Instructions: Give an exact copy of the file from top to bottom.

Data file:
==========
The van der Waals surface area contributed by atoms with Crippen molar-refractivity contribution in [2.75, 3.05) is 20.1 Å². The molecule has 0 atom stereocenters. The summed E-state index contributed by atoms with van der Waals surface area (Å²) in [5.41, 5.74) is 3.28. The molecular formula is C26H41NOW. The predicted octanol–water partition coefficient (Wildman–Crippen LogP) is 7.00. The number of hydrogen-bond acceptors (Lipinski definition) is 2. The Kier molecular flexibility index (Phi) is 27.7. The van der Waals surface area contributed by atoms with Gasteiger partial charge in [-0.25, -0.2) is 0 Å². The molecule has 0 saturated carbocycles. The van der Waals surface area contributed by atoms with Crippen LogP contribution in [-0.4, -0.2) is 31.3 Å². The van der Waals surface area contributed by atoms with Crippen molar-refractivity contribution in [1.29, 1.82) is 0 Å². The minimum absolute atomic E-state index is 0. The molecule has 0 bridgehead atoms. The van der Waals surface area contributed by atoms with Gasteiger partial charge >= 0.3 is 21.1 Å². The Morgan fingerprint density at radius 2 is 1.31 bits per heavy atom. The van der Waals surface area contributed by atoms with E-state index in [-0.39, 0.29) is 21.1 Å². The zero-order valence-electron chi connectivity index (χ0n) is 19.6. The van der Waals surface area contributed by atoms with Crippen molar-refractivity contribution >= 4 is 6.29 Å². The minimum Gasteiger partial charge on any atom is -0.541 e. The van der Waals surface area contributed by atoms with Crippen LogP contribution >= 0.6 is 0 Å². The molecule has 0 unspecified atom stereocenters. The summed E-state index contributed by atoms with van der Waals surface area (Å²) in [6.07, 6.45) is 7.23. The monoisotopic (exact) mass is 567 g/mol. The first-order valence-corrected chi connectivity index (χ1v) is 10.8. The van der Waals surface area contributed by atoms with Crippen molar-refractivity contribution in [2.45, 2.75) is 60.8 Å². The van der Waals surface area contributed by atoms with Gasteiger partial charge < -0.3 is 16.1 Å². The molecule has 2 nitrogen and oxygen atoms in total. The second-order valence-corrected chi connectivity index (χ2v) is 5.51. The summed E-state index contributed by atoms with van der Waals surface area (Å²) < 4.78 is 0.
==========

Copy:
The van der Waals surface area contributed by atoms with Crippen molar-refractivity contribution in [2.75, 3.05) is 20.1 Å². The molecule has 0 atom stereocenters. The summed E-state index contributed by atoms with van der Waals surface area (Å²) in [5.41, 5.74) is 3.28. The molecular formula is C26H41NOW. The predicted octanol–water partition coefficient (Wildman–Crippen LogP) is 7.00. The number of hydrogen-bond acceptors (Lipinski definition) is 2. The Kier molecular flexibility index (Phi) is 27.7. The van der Waals surface area contributed by atoms with Gasteiger partial charge in [-0.25, -0.2) is 0 Å². The molecule has 0 saturated carbocycles. The van der Waals surface area contributed by atoms with Crippen LogP contribution in [-0.4, -0.2) is 31.3 Å². The van der Waals surface area contributed by atoms with Crippen molar-refractivity contribution in [1.29, 1.82) is 0 Å². The minimum absolute atomic E-state index is 0. The molecule has 0 bridgehead atoms. The van der Waals surface area contributed by atoms with Gasteiger partial charge >= 0.3 is 21.1 Å². The Morgan fingerprint density at radius 2 is 1.31 bits per heavy atom. The van der Waals surface area contributed by atoms with E-state index in [-0.39, 0.29) is 21.1 Å². The zero-order valence-electron chi connectivity index (χ0n) is 19.6. The van der Waals surface area contributed by atoms with Crippen molar-refractivity contribution >= 4 is 6.29 Å². The minimum Gasteiger partial charge on any atom is -0.541 e. The van der Waals surface area contributed by atoms with Crippen LogP contribution >= 0.6 is 0 Å². The molecule has 0 unspecified atom stereocenters. The summed E-state index contributed by atoms with van der Waals surface area (Å²) in [6.07, 6.45) is 7.23. The monoisotopic (exact) mass is 567 g/mol. The first-order valence-corrected chi connectivity index (χ1v) is 10.8. The van der Waals surface area contributed by atoms with Crippen molar-refractivity contribution in [2.45, 2.75) is 60.8 Å². The van der Waals surface area contributed by atoms with Gasteiger partial charge < -0.3 is 16.1 Å². The molecule has 2 nitrogen and oxygen atoms in total. The second-order valence-corrected chi connectivity index (χ2v) is 5.51. The summed E-state index contributed by atoms with van der Waals surface area (Å²) < 4.78 is 0.